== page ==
I guess I’ll start in a completely “original” fashion by describing my project (but who knows? It may be helpful if anyone outside of our class fancies reading this post or I wouldn’t blame anyone for simply forgetting what my topic is). For my Capstone project I have decided to do a podcast interview with my incredible teammates about our experiences as women boxers and being in a sport traditionally dominated by men. I also decided for context reasons I would introduce the podcast with a timeline about the history of boxing for those who are unfamiliar. My thought process is that history will provide context and perhaps strike interest for those will little to no knowledge about boxing. My research was not necessarily genre based as I haven’t honed in on specific podcasts I want to use as models, but I listen to podcasts fairly regularly so I’m not concerned on finding genre specific models at the moment. However, my research hunt in the past few weeks has turned up some extremely content rich sources. For example, here’s a sample of some of the facts I’ve discovered about the history of boxing:
- 4000 BC: Historical evidence indicates that boxing may have originated in Northern Africa around this time. The sport also spread to Roman and Grecian cultures. In Rome, the sport was utilized for entertainment of the upper class and often the matches occurred between slaves or prisoners with the winner earning their freedom. These bouts were often fought to the death.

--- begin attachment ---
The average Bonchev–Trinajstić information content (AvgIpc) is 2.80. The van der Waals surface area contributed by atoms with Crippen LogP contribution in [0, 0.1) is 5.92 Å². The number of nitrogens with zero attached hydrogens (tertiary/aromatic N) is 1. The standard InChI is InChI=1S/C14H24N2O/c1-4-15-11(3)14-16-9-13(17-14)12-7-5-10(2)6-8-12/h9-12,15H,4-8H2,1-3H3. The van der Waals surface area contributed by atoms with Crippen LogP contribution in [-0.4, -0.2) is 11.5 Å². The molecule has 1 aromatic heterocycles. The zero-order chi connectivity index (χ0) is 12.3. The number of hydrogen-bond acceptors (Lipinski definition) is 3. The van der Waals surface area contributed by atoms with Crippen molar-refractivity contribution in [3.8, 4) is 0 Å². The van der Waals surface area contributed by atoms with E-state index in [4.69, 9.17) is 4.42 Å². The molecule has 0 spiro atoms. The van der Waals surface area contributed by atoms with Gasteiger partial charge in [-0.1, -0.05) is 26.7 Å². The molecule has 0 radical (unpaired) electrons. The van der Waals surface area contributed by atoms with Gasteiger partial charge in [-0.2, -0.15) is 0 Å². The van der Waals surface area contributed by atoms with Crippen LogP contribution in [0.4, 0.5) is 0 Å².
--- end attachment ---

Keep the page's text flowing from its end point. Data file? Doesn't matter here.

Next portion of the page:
- 1743: Jack Boughton from Britain established the first set of rules for boxing after he killed one of his opponents in the ring. He is known as “The Father of Boxing”.
- 1908: American Jack Johnson became the first black heavyweight champion and this created a lot of controversy. Many white boxers refused to take fights against black boxers. Racial discrimination in the boxing world was rampant well into the 20th century. Jack Johnson was harassed so frequently during his reign as champion, he was forced out of the United States.
- 1936: American fighter Joe Louis was knocked out in the 12th round of a fight against Germany’s Max Schmeling. The next year Joe Louis won the heavyweight championship against James Braddock, but refused to declare himself a champion until a rematch with Schmeling. The rematch was seen as a confrontation between the US and Nazi Germany, with Louis representing African Americans and Schmeling representing Aryan culture. Even Hitler and President Roosevelt themselves made statements prior to the fight. Joe Louis knocked out Schmeling in the first round creating a pivotal moment for black athletes in the US.
- 1993: Women are allowed to fight at an amatuer boxing level for the first time and after many discrimination lawsuits against USA boxing in the 1970s and 80s.